Thursday, December 06, 2007

the golden compass (book and film)


the golden compass is tome 1 of the trilogy entitled His Dark Materials. its a fantasy world which has similarities to our own.

i enjoyed the different factions. the separation of powers. there is oxford college which traditionally stood for social and scientific progress. the government, puppets of the magisterium which stands for totalitarian rule. one cant help but make the connection between the magisterium mentioned in the book and the catholic church with it's history of oppression of outsiders and suppression of freedom. the gyptians (similar to the fate of gypsies in europe). the free-spirited nomads who are subjects of prejudice, from which our main hero lyra belacqua will get most aid from. i was inspired by the magnificence of the armored bears and the alluring witches.

on page 239. there is, for the first time nearly the end of tome 1, a brief mention of the vatican. the power behind the magisterium and the clever precedent, refering to the practice of castration in catholic europe, to the awful cruelty that is happening in lyra's world.

my favorite part is the confrontation between the armored bears. i thought it a precise metaphor to how weak and dangerous pretentions can become.


have finally watched the movie golden compass. i was very disappointed with the movie. although it was faithful to the general plot, it failed to convey the same level of excitement and dread that it had in the book. to put it mildly .. it lacked soul. if the story had been human, the movie would have been someone who had lost its daemon. by this time i believe most people would have heard about it. or have watched it themselves. so it would be okey if i mention the parts which went missing in it.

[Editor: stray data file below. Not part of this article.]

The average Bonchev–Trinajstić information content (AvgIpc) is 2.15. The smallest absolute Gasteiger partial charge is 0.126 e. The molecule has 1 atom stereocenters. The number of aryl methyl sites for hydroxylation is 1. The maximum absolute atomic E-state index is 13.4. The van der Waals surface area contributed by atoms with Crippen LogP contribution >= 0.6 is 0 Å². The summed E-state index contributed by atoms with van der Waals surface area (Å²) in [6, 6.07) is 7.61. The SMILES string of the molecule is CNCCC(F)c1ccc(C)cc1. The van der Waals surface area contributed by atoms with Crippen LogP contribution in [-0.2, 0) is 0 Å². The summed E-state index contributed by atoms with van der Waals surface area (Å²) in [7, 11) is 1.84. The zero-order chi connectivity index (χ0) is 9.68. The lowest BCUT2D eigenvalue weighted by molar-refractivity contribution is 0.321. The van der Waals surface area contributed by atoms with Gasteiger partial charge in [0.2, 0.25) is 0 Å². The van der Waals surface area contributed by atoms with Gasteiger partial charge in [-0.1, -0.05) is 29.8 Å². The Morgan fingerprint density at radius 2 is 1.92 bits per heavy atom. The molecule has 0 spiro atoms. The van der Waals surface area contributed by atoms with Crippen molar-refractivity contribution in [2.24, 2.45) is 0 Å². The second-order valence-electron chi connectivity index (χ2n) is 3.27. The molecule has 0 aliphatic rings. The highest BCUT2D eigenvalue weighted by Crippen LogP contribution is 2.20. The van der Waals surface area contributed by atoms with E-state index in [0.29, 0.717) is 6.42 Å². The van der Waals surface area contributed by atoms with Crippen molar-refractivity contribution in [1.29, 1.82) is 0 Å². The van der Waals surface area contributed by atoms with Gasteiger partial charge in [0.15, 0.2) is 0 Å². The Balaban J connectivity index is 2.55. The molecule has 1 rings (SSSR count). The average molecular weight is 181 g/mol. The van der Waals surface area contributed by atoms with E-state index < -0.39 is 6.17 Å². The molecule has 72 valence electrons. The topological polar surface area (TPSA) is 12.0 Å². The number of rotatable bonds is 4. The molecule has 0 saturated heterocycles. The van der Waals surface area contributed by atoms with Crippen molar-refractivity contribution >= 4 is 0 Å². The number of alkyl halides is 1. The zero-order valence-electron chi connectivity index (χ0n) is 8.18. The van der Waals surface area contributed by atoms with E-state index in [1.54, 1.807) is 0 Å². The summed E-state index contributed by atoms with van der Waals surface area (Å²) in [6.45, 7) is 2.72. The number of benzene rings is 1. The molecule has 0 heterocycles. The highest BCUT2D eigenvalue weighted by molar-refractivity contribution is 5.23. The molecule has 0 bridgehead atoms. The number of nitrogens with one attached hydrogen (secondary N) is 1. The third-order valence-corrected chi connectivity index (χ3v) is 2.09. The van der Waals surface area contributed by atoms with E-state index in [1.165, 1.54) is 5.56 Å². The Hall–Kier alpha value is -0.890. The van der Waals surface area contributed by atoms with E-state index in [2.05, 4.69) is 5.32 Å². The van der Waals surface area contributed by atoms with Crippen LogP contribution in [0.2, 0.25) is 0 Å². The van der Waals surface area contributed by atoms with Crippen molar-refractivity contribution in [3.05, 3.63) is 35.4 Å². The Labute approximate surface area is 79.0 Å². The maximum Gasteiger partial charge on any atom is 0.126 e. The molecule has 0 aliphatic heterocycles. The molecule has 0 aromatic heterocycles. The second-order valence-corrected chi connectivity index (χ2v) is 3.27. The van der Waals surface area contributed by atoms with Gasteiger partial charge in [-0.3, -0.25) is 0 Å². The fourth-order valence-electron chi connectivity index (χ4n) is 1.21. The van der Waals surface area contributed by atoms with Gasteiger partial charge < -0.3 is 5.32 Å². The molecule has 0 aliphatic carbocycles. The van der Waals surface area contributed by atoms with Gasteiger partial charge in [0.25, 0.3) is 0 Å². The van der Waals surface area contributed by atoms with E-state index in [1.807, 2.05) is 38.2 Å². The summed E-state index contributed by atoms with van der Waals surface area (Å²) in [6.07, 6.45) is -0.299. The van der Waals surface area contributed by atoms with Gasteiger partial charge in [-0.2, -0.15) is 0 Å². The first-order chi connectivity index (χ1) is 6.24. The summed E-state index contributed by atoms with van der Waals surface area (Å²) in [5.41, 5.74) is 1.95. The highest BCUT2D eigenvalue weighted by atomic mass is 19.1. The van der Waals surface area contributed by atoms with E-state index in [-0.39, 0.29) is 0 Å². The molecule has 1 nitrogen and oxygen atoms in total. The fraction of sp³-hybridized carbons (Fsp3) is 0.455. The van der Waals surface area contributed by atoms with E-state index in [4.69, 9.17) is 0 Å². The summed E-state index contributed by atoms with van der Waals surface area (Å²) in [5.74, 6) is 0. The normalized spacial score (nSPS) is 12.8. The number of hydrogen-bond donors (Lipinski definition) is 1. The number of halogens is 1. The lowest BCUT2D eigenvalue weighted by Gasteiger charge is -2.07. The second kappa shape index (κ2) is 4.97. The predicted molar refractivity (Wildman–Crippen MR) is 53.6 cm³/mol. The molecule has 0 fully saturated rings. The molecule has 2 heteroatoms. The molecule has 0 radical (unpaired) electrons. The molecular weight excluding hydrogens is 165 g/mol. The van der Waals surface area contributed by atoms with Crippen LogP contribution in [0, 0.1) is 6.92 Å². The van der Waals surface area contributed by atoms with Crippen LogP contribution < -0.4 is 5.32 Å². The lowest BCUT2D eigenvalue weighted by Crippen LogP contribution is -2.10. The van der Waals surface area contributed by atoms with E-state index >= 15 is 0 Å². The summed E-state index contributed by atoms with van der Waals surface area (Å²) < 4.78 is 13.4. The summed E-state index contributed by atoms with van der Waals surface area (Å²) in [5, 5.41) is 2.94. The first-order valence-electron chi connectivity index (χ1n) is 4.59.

1. first, the magisterium was heavily watered down into a regular bad guy. for those who havent read the books. the magisterium is controled by the vatican. even if it did maintain its primary intent, that is to control mankind (his thoughts. his dreams. his life). the change of face made it less of a threat and therefore it was less intriguing. i felt that this was very unfortunate that prof. richard dawkins is once again right in his thesis. why is religion immune to scrutiny. but that is that another story. (another forum for that matter)

2. in the book i felt scared and utterly shocked at the discovery of the ghostly kid who lost his daemon. it was downplayed in the film. i couldn't feel any dread. but instead it felt like a walk in the park on a sunday afternoon where you ignore everything around you. in the book, the boy died. in the movie, they hinted on getting the daemon back. again this couldn't work. the enemy and what it was doing became an inconvenience rather than something to be afraid of. it took away the intensity of the scene. loosing your soul is suppose to be a very big deal. and yet the people just stood there as if the kid just lost a pet.

what better way to invade a kingdom but by invading its culture (its spirit). this is exactly what happened during the age of colonization where christian europe settled in the americas and colonized many parts of africa and asia. this story is written all over church history. it starts by converting the ruling class, then the nobles and then finally, the peasants. it then demonizes/ridicules local traditions until eventually everything about their identity had been stamped out completely. much like the king of svalbard who was enticed to convert along with his confused subjects. it must have started that way too for the filipino natives when their datus (chieftains) converted (under the banner of the sword) to catholicism. it must have been awkward and confusing for their subjects. their way of life changed. their spirit gone. they've become slaves to the imported culture. although not portrayed very well in the film, the metaphor was perfectly obvious in the book.

rating - book 3 out of 5 ***
rating - film 1 out of 5 *

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